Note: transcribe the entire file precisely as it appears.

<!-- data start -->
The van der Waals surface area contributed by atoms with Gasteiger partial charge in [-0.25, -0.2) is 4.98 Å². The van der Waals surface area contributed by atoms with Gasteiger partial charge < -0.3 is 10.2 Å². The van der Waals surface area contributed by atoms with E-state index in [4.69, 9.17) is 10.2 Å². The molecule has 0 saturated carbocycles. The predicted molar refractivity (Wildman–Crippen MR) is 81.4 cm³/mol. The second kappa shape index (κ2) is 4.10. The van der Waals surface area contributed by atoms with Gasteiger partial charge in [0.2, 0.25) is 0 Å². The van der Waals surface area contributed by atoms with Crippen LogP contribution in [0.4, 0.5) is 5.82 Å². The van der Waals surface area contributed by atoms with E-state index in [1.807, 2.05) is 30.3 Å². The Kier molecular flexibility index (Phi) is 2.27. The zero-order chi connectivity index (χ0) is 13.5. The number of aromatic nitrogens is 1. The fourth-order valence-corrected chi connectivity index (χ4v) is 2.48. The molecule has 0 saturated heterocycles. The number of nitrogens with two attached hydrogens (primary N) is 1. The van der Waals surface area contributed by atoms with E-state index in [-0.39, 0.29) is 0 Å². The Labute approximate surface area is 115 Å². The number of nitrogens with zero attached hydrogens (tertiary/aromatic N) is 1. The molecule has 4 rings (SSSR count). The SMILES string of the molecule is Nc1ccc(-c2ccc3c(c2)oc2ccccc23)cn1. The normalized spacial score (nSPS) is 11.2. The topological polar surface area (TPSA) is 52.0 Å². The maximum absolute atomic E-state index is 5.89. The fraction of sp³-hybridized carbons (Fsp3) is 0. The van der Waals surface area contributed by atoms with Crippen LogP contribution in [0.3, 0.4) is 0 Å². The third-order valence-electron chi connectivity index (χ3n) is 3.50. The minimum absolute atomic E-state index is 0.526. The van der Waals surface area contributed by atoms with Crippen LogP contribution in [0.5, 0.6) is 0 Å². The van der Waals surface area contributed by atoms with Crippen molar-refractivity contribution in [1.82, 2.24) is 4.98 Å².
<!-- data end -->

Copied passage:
The van der Waals surface area contributed by atoms with Gasteiger partial charge in [-0.25, -0.2) is 4.98 Å². The van der Waals surface area contributed by atoms with Gasteiger partial charge < -0.3 is 10.2 Å². The van der Waals surface area contributed by atoms with E-state index in [4.69, 9.17) is 10.2 Å². The molecule has 0 saturated carbocycles. The predicted molar refractivity (Wildman–Crippen MR) is 81.4 cm³/mol. The second kappa shape index (κ2) is 4.10. The van der Waals surface area contributed by atoms with Gasteiger partial charge in [0.2, 0.25) is 0 Å². The van der Waals surface area contributed by atoms with Crippen LogP contribution in [0.4, 0.5) is 5.82 Å². The van der Waals surface area contributed by atoms with E-state index in [1.807, 2.05) is 30.3 Å². The Kier molecular flexibility index (Phi) is 2.27. The zero-order chi connectivity index (χ0) is 13.5. The number of aromatic nitrogens is 1. The fourth-order valence-corrected chi connectivity index (χ4v) is 2.48. The molecule has 0 saturated heterocycles. The number of nitrogens with two attached hydrogens (primary N) is 1. The van der Waals surface area contributed by atoms with E-state index in [-0.39, 0.29) is 0 Å². The Labute approximate surface area is 115 Å². The number of nitrogens with zero attached hydrogens (tertiary/aromatic N) is 1. The molecule has 4 rings (SSSR count). The SMILES string of the molecule is Nc1ccc(-c2ccc3c(c2)oc2ccccc23)cn1. The normalized spacial score (nSPS) is 11.2. The topological polar surface area (TPSA) is 52.0 Å². The maximum absolute atomic E-state index is 5.89. The fraction of sp³-hybridized carbons (Fsp3) is 0. The van der Waals surface area contributed by atoms with Crippen LogP contribution in [0.3, 0.4) is 0 Å². The third-order valence-electron chi connectivity index (χ3n) is 3.50. The minimum absolute atomic E-state index is 0.526. The van der Waals surface area contributed by atoms with Crippen LogP contribution in [0.5, 0.6) is 0 Å². The van der Waals surface area contributed by atoms with Crippen molar-refractivity contribution in [1.82, 2.24) is 4.98 Å².